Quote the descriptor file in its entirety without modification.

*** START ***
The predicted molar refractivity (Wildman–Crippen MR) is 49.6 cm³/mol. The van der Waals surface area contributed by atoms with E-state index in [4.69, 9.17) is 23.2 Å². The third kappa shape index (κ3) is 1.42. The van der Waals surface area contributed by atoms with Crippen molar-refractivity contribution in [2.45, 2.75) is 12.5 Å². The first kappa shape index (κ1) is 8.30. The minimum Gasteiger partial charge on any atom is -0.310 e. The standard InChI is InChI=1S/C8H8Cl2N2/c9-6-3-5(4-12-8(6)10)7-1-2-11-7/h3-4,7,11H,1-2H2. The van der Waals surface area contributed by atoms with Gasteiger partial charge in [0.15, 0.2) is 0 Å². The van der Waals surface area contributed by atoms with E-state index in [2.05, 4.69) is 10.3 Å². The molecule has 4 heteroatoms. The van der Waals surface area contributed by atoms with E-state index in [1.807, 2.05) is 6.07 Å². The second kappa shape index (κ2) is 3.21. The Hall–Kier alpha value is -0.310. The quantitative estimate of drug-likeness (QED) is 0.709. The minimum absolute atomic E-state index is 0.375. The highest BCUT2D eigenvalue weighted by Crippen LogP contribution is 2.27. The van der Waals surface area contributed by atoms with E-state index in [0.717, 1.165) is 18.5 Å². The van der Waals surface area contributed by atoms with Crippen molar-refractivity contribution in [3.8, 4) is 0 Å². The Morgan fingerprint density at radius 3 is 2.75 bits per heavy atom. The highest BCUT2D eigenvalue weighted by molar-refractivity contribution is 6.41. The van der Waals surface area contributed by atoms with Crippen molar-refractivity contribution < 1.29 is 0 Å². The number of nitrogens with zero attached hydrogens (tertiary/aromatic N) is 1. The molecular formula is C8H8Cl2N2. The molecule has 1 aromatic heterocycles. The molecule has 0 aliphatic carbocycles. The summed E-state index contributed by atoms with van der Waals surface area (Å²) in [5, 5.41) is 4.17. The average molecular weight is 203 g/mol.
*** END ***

The predicted molar refractivity (Wildman–Crippen MR) is 49.6 cm³/mol. The van der Waals surface area contributed by atoms with E-state index in [4.69, 9.17) is 23.2 Å². The third kappa shape index (κ3) is 1.42. The van der Waals surface area contributed by atoms with Crippen molar-refractivity contribution in [2.45, 2.75) is 12.5 Å². The first kappa shape index (κ1) is 8.30. The minimum Gasteiger partial charge on any atom is -0.310 e. The standard InChI is InChI=1S/C8H8Cl2N2/c9-6-3-5(4-12-8(6)10)7-1-2-11-7/h3-4,7,11H,1-2H2. The van der Waals surface area contributed by atoms with Gasteiger partial charge in [0.15, 0.2) is 0 Å². The van der Waals surface area contributed by atoms with E-state index in [2.05, 4.69) is 10.3 Å². The molecule has 4 heteroatoms. The van der Waals surface area contributed by atoms with E-state index in [1.807, 2.05) is 6.07 Å². The second kappa shape index (κ2) is 3.21. The Hall–Kier alpha value is -0.310. The quantitative estimate of drug-likeness (QED) is 0.709. The minimum absolute atomic E-state index is 0.375. The highest BCUT2D eigenvalue weighted by Crippen LogP contribution is 2.27. The van der Waals surface area contributed by atoms with E-state index in [0.717, 1.165) is 18.5 Å². The van der Waals surface area contributed by atoms with Crippen molar-refractivity contribution in [3.8, 4) is 0 Å². The Morgan fingerprint density at radius 3 is 2.75 bits per heavy atom. The highest BCUT2D eigenvalue weighted by molar-refractivity contribution is 6.41. The van der Waals surface area contributed by atoms with Crippen molar-refractivity contribution < 1.29 is 0 Å². The number of nitrogens with zero attached hydrogens (tertiary/aromatic N) is 1. The molecular formula is C8H8Cl2N2. The molecule has 1 aromatic heterocycles. The molecule has 0 aliphatic carbocycles. The summed E-state index contributed by atoms with van der Waals surface area (Å²) in [5, 5.41) is 4.17. The average molecular weight is 203 g/mol.